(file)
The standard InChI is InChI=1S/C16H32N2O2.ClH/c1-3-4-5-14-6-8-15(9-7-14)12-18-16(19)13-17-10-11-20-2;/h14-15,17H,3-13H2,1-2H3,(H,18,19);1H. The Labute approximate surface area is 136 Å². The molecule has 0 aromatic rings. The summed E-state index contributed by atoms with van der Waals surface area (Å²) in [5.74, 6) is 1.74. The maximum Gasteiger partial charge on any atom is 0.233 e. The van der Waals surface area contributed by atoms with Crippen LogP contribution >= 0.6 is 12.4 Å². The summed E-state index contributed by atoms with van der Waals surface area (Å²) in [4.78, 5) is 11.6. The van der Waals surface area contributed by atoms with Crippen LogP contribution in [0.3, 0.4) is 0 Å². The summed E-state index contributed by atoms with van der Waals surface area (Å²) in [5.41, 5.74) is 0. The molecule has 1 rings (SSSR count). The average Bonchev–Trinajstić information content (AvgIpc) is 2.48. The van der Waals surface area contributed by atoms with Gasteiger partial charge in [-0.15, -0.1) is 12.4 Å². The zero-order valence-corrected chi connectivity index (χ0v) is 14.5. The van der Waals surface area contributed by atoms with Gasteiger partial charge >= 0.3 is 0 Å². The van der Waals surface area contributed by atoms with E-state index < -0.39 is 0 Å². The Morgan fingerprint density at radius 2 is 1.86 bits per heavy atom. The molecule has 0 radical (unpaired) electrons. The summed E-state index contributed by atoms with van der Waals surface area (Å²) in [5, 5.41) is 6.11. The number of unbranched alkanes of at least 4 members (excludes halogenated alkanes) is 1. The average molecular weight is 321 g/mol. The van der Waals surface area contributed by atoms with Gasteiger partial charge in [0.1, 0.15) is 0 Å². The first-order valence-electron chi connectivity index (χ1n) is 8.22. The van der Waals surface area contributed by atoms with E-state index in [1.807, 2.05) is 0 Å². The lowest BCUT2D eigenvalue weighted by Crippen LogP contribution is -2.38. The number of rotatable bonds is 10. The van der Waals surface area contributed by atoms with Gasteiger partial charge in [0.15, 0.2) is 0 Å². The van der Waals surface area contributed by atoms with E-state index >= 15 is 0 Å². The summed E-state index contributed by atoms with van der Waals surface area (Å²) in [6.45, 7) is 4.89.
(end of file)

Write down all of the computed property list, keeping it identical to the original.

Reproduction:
The standard InChI is InChI=1S/C16H32N2O2.ClH/c1-3-4-5-14-6-8-15(9-7-14)12-18-16(19)13-17-10-11-20-2;/h14-15,17H,3-13H2,1-2H3,(H,18,19);1H. The Labute approximate surface area is 136 Å². The molecule has 0 aromatic rings. The summed E-state index contributed by atoms with van der Waals surface area (Å²) in [5.74, 6) is 1.74. The maximum Gasteiger partial charge on any atom is 0.233 e. The van der Waals surface area contributed by atoms with Crippen LogP contribution >= 0.6 is 12.4 Å². The summed E-state index contributed by atoms with van der Waals surface area (Å²) in [4.78, 5) is 11.6. The van der Waals surface area contributed by atoms with Crippen LogP contribution in [0.3, 0.4) is 0 Å². The summed E-state index contributed by atoms with van der Waals surface area (Å²) in [5.41, 5.74) is 0. The molecule has 1 rings (SSSR count). The average Bonchev–Trinajstić information content (AvgIpc) is 2.48. The van der Waals surface area contributed by atoms with Gasteiger partial charge in [-0.15, -0.1) is 12.4 Å². The zero-order valence-corrected chi connectivity index (χ0v) is 14.5. The van der Waals surface area contributed by atoms with Gasteiger partial charge >= 0.3 is 0 Å². The van der Waals surface area contributed by atoms with E-state index < -0.39 is 0 Å². The Morgan fingerprint density at radius 2 is 1.86 bits per heavy atom. The molecule has 0 radical (unpaired) electrons. The summed E-state index contributed by atoms with van der Waals surface area (Å²) in [5, 5.41) is 6.11. The number of unbranched alkanes of at least 4 members (excludes halogenated alkanes) is 1. The average molecular weight is 321 g/mol. The van der Waals surface area contributed by atoms with Gasteiger partial charge in [0.1, 0.15) is 0 Å². The first-order valence-electron chi connectivity index (χ1n) is 8.22. The van der Waals surface area contributed by atoms with E-state index in [1.807, 2.05) is 0 Å². The lowest BCUT2D eigenvalue weighted by Crippen LogP contribution is -2.38. The number of rotatable bonds is 10. The van der Waals surface area contributed by atoms with Gasteiger partial charge in [0.15, 0.2) is 0 Å². The van der Waals surface area contributed by atoms with E-state index >= 15 is 0 Å². The summed E-state index contributed by atoms with van der Waals surface area (Å²) in [6.45, 7) is 4.89.